Listen in to conversations on feminine magic with Seren Bertrand
* Enchantress Lineage
Welcome to Enchantress School
Hello, I’m Seren Bertand, welcome to my Enchantress School Podcast where I explore the path of feminine magic, and how we can embody it in our everyday modern life. It’s an informal chat where I share some of the ideas I’ve been musing on, and offer them to you over a cup of tea.
On this first episode we explore, what exactly is an Enchantress?
Nowadays the word Enchantress conjures up visions of a wicked Queen in a Disney movie, or a beautiful and dastardly villainess who is using her beauty and magic to do evil things. It’s no coincidence that this is how we’ve been taught to view the archetype of the feminine Enchantress. The reality is, that the Enchantress archetype was once a very sacred and revered role, and comes from a very real lineage of magical women, spanning from the temples of the Near East, all the way to the wild and remote stone circles of the Celtic isles, who studied and practiced feminine magic in order to become oracles, healers and shamanic shapeshifters of reality (the female word for a witch in northern Europe is wicce, meaning ‘to bend or shape’.) These feminine magicians studied and practiced their art in goddess temples, mystery schools, alchemy colleges, and hedge schools.
Over time, the cultural landscape for women who practiced magic (or sorcery as feminine magic was often called) become a lot less welcoming. By medieval times, this type of feminine magic was practiced by women and magical lineages in secret from their home, or sacred nature spots, working with gramarye from their ancestral dynasties of magic women in their family and community lineages, who encoded the wisdom and practice of feminine magic and passed it on. Often mothers, grandmothers and aunties would be the tutors of this gramarye and the teachings they elaborated on were oral. Passed from silver tongue to silver tongue.
The Alchemists, scientists and artists of the middle- ages often studied in secret with these dynastic lineages of wise women, known as enchantresses, chantresses, encantrices, or incantrix, and secretly encoded their wisdom into their alchemical manuscripts and art.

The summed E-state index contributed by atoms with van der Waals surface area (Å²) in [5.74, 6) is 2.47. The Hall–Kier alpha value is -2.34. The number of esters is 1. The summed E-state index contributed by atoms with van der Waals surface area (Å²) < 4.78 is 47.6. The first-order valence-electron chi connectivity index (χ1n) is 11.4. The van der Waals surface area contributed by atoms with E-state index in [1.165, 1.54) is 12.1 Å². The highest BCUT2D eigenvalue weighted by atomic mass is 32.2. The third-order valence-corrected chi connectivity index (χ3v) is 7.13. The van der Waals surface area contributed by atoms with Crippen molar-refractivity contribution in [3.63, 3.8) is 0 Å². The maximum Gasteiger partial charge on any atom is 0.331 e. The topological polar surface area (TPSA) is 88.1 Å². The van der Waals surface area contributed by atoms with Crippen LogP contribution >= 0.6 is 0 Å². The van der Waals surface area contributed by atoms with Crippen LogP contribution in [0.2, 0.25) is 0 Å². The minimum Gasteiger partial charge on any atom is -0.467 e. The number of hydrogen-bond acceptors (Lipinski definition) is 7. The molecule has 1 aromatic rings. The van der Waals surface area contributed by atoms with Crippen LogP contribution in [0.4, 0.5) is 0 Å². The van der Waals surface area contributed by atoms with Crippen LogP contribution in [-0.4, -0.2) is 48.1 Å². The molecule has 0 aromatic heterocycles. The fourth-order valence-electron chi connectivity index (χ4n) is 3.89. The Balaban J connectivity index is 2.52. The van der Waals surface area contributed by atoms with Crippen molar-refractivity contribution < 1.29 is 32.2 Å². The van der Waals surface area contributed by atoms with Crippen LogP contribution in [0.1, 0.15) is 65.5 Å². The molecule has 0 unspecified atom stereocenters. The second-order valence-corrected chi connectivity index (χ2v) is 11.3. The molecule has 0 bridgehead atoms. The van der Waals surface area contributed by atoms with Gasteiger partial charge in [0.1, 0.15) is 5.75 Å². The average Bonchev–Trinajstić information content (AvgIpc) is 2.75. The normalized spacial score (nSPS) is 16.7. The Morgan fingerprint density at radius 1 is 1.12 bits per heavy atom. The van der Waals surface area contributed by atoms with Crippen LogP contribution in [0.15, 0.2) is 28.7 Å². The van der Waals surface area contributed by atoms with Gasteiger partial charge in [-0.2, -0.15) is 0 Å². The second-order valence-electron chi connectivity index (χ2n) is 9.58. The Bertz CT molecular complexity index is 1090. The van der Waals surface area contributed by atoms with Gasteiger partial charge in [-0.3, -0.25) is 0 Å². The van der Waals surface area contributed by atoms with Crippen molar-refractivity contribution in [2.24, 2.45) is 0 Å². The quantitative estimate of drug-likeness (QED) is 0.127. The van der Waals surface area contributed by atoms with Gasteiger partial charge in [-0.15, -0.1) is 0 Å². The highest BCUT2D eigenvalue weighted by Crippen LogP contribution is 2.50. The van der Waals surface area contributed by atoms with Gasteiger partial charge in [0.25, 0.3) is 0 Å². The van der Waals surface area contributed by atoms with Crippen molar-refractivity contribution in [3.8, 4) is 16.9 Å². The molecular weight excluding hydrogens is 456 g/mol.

Famous alchemists and physicians, who founded what we would now call ‘medicine’ or ‘science’ clearly stated that they had studied with wise women and learned their feminine arts (from herbalism to sorcery), although over time this memory would be almost stripped out of the record books. It also led to some epic mistakes by male medical doctors hundreds of years later who had forgotten the magical feminine source of their knowledge. Those tales I will save for another podcast.
Although we often imagine the witch or wicce as an herbalist, healer or midwife (which she may have been), looking back at the records what really got the Church’s knickers in a froth was not the local village healer, but the Incantrix who used words, incantations, songs, spells and prayers to shape reality. This kind of magical power and authority to command the elements or the body by the power of their word was too close to the role of the priest, and in their communities, these women acted as unofficial priestesses of the old religion, who knew the scripture and songs of natural magic.
Now that’s all well and good – but how does this apply to us now, in our everyday lives?
In this podcast I dive into a little bit of the history and lineage of the Enchantresses, and then explore what we can learn from their feminine magic traditions, and share how it is the perfect medicine for these times, and can shape our lives into vessels of magic where life become art.
What is an Enchantress? The dictionary defines her either as a woman who uses magic or sorcery and casts spells, or as a beautiful, fascinating and beguiling woman. But what is she really? She is a woman who practices feminine magic, an empowered woman whose energy weaves spells of beauty and manifestation. She is a woman of the moon, a lady who walks with the wolves, a creatrix and weaver of words, who knows who to birth and shape worlds, both her own and other people’s. Enchantress comes from the root word of chant or cant/incant.The path of the incantrice is a time-honored and forbidden magical art of notorious women. The Latin incantation means “singing into,” shaping energy with words, chants or songs, from canto, “song, chant.” In old times, witches were often known by the Latin title of incantatrix, which gave rise to French enchanteresse and, in turn, to English enchantress. These magical women presided over conception, birth, death, grief, love, sex, home, fertility and abundance.
For most of human history, 'literature,' both fiction and poetry, has been narrated, not written — heard, not read. So fairy tales, folk tales, stories from the oral tradition, are all of them the most vital connection we have with the imaginations of the ordinary men and women whose labor created our world.